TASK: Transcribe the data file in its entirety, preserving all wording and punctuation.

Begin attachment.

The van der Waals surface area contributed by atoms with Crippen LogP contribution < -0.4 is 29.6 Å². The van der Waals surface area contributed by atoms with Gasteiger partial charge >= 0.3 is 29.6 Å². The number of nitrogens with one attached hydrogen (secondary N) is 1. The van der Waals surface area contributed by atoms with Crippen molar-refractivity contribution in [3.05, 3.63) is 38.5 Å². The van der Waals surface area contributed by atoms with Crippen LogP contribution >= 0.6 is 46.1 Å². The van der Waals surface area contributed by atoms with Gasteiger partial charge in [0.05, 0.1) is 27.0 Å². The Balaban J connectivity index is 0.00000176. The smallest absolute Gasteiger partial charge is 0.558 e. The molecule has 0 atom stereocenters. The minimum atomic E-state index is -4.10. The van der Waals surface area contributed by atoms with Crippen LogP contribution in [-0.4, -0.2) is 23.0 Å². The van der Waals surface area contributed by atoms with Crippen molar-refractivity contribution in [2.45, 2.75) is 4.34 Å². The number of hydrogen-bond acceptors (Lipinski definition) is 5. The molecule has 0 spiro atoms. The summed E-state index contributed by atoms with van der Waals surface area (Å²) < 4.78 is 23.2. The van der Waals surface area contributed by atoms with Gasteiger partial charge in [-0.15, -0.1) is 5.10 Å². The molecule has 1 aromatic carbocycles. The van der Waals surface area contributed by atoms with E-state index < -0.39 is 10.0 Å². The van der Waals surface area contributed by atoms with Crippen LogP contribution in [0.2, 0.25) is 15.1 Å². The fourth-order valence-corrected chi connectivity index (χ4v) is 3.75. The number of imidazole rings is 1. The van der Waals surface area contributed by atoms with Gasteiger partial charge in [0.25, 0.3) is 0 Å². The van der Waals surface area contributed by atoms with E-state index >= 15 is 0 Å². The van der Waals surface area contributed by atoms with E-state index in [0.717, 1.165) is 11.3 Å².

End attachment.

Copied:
The van der Waals surface area contributed by atoms with Crippen LogP contribution < -0.4 is 29.6 Å². The van der Waals surface area contributed by atoms with Gasteiger partial charge >= 0.3 is 29.6 Å². The number of nitrogens with one attached hydrogen (secondary N) is 1. The van der Waals surface area contributed by atoms with Crippen molar-refractivity contribution in [3.05, 3.63) is 38.5 Å². The van der Waals surface area contributed by atoms with Crippen LogP contribution >= 0.6 is 46.1 Å². The van der Waals surface area contributed by atoms with Gasteiger partial charge in [0.05, 0.1) is 27.0 Å². The Balaban J connectivity index is 0.00000176. The smallest absolute Gasteiger partial charge is 0.558 e. The molecule has 0 atom stereocenters. The minimum atomic E-state index is -4.10. The van der Waals surface area contributed by atoms with Crippen LogP contribution in [-0.4, -0.2) is 23.0 Å². The van der Waals surface area contributed by atoms with Crippen molar-refractivity contribution in [2.45, 2.75) is 4.34 Å². The number of hydrogen-bond acceptors (Lipinski definition) is 5. The molecule has 0 spiro atoms. The summed E-state index contributed by atoms with van der Waals surface area (Å²) < 4.78 is 23.2. The van der Waals surface area contributed by atoms with Gasteiger partial charge in [-0.15, -0.1) is 5.10 Å². The molecule has 1 aromatic carbocycles. The van der Waals surface area contributed by atoms with E-state index < -0.39 is 10.0 Å². The van der Waals surface area contributed by atoms with Crippen LogP contribution in [0.2, 0.25) is 15.1 Å². The fourth-order valence-corrected chi connectivity index (χ4v) is 3.75. The number of imidazole rings is 1. The van der Waals surface area contributed by atoms with Gasteiger partial charge in [0.25, 0.3) is 0 Å². The van der Waals surface area contributed by atoms with E-state index >= 15 is 0 Å². The van der Waals surface area contributed by atoms with E-state index in [0.717, 1.165) is 11.3 Å².